Mon Dieu me paist
Psalms by Claude Le Jeune
The Choir of St Catharine’s College, Cambridge, Edward Wickham
Resonus RES10206. 58’26
This fascinating recording from the mixed-voice choir of St Catharine’s College, Cambridge under their director Edward Wickham looks at a little-known part of the late Renaissance vocal repertoire – settings of Psalms from the Genevan Psalter during the Calvinist Reformation in France composed by the Franco-Flemish composer Claude Le Jeune (c1530-1600). Le Jeune’s Psalm collection, Dodecacorde, was published in 1598. Four of the twelve multi-verse settings are performed here, each preceded by a simple harmonised setting from the Calvin Psalter.
The programme notes explore the gruesome background to the Calvinist Reformation in France, a period that saw the persecution of the Huguenots ranging from the Affair of the Placards in 1534, the Protestant massacre at Vassy in 1562, the Saint Bartholomew’s Day massacre in 1572, the 1590 Siege of Paris and the relative peace of the Edict of Nantes in 1598, the same year as the publication of Le Jeune’s Dodecacorde.
The very survival of the manuscript, and indeed of Claude Le Jeune, throws a depressing insight into conditions in Paris during the 1590 siege. Le Jeune, a Calvinist Huguenot in Catholic held Paris was stopped at the gates of St Denis while fleeing the city. It was only the intervention of a fellow musician who managed to save the manuscript from being burnt.
The recording opens on familiar grounds with one of the few Geneva Psalm tunes known to many in the UK today – the ‘Old Hundredth’ (Psalm 134), harmonised by Le Jeune and Claude Goudimel. It is Goudimel’s settings that are used for the other harmonised Psalms. The other Psalm tunes may not be familiar outside of Calvinist circles, but the theme is heard through each of the verses in long notes within the often complex surrounding musical texture.
In sharp contrast to the Catholic tradition of vocal polyphony, Le Jeune’s setting are more closely related to the Italian madrigal and chanson. He writes in the musique mesurée style, reflecting word stress. He dramatises the text in several of the verses, notably in Psalm 76, C’est un Judée, where the trembling of the earth is depicting by a dramatic pause, and in the concluding Psalm 46, Dès qu’adversité, where Le Jeune depicts the erratic flow of a river and dramatically depicts God’s calming of chaotic nature.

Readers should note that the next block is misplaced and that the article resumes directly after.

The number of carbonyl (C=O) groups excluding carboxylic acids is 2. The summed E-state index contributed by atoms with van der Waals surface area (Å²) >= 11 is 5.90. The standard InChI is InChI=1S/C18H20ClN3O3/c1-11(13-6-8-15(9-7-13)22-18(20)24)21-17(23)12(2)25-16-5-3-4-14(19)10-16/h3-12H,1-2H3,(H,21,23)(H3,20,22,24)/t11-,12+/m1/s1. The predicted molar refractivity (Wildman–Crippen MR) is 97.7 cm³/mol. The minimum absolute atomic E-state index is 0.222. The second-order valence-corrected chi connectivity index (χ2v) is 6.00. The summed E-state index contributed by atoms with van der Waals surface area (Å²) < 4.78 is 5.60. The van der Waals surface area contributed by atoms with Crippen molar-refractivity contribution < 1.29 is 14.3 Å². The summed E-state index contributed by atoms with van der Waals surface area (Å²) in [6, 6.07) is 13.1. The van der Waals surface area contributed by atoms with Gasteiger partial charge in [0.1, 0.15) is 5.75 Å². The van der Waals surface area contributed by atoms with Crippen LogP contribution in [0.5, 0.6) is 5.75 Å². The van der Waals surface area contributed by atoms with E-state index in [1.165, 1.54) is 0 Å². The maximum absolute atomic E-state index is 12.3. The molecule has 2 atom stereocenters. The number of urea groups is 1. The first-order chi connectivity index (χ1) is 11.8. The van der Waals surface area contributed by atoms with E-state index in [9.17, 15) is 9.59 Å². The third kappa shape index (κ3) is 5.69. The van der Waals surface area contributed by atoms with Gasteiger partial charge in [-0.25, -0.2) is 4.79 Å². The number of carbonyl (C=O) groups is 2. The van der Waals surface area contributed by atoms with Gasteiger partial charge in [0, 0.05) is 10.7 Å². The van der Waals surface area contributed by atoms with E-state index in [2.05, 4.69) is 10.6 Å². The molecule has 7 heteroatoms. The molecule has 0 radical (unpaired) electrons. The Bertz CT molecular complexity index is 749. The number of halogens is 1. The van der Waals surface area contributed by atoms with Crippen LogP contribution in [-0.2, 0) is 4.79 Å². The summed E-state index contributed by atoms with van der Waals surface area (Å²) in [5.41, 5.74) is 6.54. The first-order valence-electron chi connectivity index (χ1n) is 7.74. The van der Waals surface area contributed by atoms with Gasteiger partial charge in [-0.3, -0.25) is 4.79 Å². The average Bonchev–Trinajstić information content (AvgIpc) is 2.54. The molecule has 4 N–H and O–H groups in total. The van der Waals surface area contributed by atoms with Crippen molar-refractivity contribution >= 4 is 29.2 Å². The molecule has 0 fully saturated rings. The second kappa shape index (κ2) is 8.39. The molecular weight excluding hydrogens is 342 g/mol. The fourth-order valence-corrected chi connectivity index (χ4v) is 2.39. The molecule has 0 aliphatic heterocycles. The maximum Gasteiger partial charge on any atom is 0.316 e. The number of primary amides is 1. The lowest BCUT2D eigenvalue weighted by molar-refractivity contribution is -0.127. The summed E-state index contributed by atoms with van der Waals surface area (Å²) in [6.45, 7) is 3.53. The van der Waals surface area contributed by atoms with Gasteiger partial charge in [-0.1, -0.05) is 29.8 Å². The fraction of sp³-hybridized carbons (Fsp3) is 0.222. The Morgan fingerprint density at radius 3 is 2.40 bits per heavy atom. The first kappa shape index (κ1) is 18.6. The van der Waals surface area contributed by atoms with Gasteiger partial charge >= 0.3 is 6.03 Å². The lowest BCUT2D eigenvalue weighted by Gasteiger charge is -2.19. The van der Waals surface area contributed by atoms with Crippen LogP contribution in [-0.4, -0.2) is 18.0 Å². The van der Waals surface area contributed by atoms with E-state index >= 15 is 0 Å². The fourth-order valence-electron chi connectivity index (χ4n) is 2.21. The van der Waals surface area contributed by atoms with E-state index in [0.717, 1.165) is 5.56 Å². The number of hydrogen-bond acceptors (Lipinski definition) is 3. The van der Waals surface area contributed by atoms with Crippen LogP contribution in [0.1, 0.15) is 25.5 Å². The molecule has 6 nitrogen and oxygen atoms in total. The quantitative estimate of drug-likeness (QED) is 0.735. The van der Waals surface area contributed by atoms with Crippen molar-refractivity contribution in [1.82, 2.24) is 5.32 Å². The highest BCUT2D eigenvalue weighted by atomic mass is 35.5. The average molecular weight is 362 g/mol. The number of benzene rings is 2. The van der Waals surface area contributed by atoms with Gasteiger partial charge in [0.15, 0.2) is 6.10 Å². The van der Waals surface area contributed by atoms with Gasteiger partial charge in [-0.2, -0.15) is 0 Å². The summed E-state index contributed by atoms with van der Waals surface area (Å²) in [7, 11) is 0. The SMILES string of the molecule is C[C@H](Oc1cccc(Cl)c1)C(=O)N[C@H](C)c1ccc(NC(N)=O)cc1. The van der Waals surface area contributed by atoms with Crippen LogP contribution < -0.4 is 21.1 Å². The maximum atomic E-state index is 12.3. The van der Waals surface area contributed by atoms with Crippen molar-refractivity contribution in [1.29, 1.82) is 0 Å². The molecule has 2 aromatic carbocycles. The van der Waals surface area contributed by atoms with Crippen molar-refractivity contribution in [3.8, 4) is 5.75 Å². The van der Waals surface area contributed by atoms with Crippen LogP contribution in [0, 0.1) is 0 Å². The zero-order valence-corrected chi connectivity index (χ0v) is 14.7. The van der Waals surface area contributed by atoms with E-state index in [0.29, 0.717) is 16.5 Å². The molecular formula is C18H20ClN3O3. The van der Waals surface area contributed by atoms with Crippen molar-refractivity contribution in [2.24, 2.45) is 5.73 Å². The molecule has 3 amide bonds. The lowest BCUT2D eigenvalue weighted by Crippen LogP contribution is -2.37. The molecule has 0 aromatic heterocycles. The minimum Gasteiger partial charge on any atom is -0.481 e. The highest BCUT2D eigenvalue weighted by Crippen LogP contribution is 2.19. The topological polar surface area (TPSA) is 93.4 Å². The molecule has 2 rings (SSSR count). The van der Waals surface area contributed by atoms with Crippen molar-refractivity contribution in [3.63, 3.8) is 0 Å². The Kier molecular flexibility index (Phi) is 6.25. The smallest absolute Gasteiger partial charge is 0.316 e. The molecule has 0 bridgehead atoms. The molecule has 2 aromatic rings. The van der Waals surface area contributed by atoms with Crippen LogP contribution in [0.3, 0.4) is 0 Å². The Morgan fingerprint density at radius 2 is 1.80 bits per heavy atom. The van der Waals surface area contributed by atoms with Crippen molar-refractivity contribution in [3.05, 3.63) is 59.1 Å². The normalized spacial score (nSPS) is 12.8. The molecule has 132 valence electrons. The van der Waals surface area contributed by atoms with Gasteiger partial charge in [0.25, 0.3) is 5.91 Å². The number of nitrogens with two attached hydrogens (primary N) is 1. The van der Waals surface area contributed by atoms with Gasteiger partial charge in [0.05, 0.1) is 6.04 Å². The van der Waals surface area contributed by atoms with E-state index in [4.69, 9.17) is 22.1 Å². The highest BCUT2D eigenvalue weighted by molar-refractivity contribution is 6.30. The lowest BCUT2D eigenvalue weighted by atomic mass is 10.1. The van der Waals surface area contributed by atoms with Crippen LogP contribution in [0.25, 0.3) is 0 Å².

Le Jeune’s interest in the music of the ancient Greeks is reflected in his use of all twelve ancient modes in his twelve settings, which he described in his preface as embodying specific emotional powers which he wanted to use to nurture harmony amongst nations “that a firm harmony becomes established in our hearts and that peace become a lasting tranquility“.
The 27-strong choir of St Catharine’s make an attractive choral sound, although it should be remembered that this music would never have been performed at the time with such forces. The sheer number of singers does occasionally make the words a little unclear and the sound a little think, but the experience of the student singers in exploring this repertoire surely makes up for that. The harmonised Psalm settings feature smaller groups of singers and, in one case, a solo from the pure-toned soprano Agatha Pethers, who deserves a special mention. She was the winner of the 2015 BBC Young Chorister of the Year competition.
As well as his sensitive direction of the choir on this recording, the St Catharine’s Director of College Music, Edward Wickham, brings his lifetime of experience of the Renaissance repertoire through his own professional consort, The Clerks. Their earlier CD, O Gemma Clarissima: Music in Praise of St Catharine is reviewed here. More information, and a link to a download of the CD booklet, can be found here.
Or sus serviteurs du Seigneur (Psalm 134. The Old Hundreth)
Mon Dieu me paist (Psalm 23)
Propos exquis (Psalm 45)
C’est un Judée (Psalm 76)
Dès qu’adversité (Psalm 46)
Le Cantique de Simeon (St Luke. The Nunc dimittis)